King Cake – A French Tradition

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In order to teach my children all about French culture, I decided to start a new tradition: bake a king cake for Epiphany or Three Kings’ Day, which is January 6th. Traditions vary from region to region. This year, I wanted to make a cake. Next year, I may opt for a galette (pastry) instead.

King Cake and breakfast

King Day Breakfast

We had a lot of fun with it. I hid a LEGO mini-figure in the cake and asked the youngest member of the family to sit under the table and decide who should get each slice.

King Day Traditions

The youngest sits under the table and decides the order of the slices.

The person who gets the slice with the mini-figure gets to wear a crown and be king or queen for a day. Continue reading »

I am no Martha Stewart, but I managed to manufacture a card stock crown while the cake was baking. My daughter glued some beads on it and we stapled it to close it. In France, bakeries will sell the cake with a paper crown.

Girl with mini-figure for King Day

She happened to get the mini-figure in her slice

What do you know? She got la fève (fava bean in French, which is traditionally what they put in these cakes a long time ago). Maybe I should look for a baby for next year, as I hear they also use them in these cakes.

Girl wearing crown for Epiphany

We crowned her queen for a day.

We had fun and thus started a new family tradition, all the while learning something extra about French culture. Vive la reine!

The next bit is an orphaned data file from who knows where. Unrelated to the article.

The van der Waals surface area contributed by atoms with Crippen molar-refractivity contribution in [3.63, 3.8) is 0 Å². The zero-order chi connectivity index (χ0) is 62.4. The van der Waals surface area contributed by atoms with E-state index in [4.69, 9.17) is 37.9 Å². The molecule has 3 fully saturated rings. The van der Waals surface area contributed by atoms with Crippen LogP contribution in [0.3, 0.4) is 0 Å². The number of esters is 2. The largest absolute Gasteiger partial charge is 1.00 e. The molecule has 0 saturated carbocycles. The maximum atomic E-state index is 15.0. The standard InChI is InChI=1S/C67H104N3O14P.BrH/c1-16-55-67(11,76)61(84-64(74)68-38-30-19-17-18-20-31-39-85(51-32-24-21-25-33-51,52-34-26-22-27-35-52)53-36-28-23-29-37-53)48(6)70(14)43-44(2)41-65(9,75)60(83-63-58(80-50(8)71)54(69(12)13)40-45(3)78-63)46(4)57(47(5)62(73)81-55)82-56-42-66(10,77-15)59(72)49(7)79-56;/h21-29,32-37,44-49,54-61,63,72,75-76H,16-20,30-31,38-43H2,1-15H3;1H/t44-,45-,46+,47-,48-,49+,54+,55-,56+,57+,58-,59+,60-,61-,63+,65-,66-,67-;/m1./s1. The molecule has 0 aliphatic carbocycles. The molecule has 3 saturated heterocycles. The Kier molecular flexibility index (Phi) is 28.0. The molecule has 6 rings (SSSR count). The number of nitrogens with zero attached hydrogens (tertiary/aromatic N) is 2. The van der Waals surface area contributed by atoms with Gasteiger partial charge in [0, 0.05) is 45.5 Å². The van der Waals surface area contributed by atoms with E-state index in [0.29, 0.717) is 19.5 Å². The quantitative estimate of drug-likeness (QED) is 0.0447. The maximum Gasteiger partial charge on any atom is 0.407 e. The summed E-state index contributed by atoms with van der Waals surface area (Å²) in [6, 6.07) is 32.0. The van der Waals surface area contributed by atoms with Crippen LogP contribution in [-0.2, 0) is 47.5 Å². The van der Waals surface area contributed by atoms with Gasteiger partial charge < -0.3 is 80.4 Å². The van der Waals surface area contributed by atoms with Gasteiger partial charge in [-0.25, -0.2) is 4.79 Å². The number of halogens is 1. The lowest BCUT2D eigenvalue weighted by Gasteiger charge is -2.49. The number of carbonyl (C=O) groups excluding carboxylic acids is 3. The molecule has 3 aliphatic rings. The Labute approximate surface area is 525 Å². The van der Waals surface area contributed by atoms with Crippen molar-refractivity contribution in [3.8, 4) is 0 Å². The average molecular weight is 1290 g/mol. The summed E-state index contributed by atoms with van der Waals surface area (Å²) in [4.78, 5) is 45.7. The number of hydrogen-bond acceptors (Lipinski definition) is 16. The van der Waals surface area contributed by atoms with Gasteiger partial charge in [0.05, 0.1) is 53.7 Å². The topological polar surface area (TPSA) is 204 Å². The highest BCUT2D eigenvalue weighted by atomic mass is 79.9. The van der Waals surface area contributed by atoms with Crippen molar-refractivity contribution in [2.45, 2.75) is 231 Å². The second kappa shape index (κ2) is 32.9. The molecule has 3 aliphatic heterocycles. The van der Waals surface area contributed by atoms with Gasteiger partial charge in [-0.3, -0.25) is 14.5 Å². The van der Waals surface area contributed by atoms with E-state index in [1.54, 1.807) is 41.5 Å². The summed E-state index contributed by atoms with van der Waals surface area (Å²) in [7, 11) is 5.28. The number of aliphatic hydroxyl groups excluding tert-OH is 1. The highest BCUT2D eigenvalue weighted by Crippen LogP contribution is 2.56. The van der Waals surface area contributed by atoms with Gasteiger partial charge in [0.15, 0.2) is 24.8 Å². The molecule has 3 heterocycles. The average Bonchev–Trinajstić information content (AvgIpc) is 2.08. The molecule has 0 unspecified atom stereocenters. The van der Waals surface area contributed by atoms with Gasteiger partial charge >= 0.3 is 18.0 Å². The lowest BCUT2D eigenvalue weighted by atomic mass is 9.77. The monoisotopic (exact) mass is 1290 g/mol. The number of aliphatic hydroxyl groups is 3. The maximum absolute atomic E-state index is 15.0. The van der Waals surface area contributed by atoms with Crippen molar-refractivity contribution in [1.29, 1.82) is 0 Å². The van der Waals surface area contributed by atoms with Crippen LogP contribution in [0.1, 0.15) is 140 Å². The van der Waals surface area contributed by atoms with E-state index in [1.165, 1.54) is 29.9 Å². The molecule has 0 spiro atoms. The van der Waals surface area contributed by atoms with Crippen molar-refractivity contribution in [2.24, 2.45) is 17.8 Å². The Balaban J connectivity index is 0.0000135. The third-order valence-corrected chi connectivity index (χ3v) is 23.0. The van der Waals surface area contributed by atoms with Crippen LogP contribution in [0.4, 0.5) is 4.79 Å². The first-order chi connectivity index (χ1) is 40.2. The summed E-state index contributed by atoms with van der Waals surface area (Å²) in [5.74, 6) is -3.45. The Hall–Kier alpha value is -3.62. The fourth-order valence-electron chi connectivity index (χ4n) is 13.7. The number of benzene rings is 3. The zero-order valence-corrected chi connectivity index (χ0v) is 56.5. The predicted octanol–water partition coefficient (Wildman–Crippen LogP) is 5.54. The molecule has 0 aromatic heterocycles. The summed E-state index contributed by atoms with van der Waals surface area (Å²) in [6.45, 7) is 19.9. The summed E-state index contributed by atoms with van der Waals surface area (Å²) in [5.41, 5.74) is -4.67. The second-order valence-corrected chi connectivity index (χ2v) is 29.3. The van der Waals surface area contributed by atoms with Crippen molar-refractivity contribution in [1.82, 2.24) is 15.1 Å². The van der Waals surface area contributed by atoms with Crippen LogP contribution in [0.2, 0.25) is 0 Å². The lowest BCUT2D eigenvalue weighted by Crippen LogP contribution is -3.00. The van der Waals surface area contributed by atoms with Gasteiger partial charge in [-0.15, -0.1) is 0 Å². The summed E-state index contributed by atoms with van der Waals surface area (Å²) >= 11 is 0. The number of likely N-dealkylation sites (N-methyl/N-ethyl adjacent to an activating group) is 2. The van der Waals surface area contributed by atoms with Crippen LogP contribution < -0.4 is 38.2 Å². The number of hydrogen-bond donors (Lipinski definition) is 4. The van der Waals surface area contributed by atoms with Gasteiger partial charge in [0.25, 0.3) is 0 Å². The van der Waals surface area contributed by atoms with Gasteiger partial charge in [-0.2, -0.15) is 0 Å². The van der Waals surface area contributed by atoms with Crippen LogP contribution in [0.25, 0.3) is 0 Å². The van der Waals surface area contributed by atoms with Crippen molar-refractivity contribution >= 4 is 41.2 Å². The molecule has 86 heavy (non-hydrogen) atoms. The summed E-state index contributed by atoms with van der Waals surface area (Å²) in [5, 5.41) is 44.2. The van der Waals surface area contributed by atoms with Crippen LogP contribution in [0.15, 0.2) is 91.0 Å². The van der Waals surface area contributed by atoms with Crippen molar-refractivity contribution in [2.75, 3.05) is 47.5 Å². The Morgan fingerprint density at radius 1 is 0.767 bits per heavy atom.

Petra Lingua Revisited

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Petra Lingua is our curriculum of choice for learning French. We read books in French and I talk to them in French in the afternoon, but we build vocabulary in a systematic way with Petra Lingua.

I have written before about this website: here and here. You can learn many languages, like German, Chinese, Spanish, Italian and even Swedish.

In the fall, when it became clear that my local homeschool community did not really have an interest in our French Play Group, I put Petra Lingua to the side and focused on reading to the kids in French. I also tried using French on a more consistent basis with them, in the afternoon.

Then life happened: the holidays in November and December; my father’s passing in January; the flu in February. While they lingered on the bed with no energy, I read to them a lot, but then I also put a laptop in front of them to see if they had any interest and energy for Petra Lingua French. They did!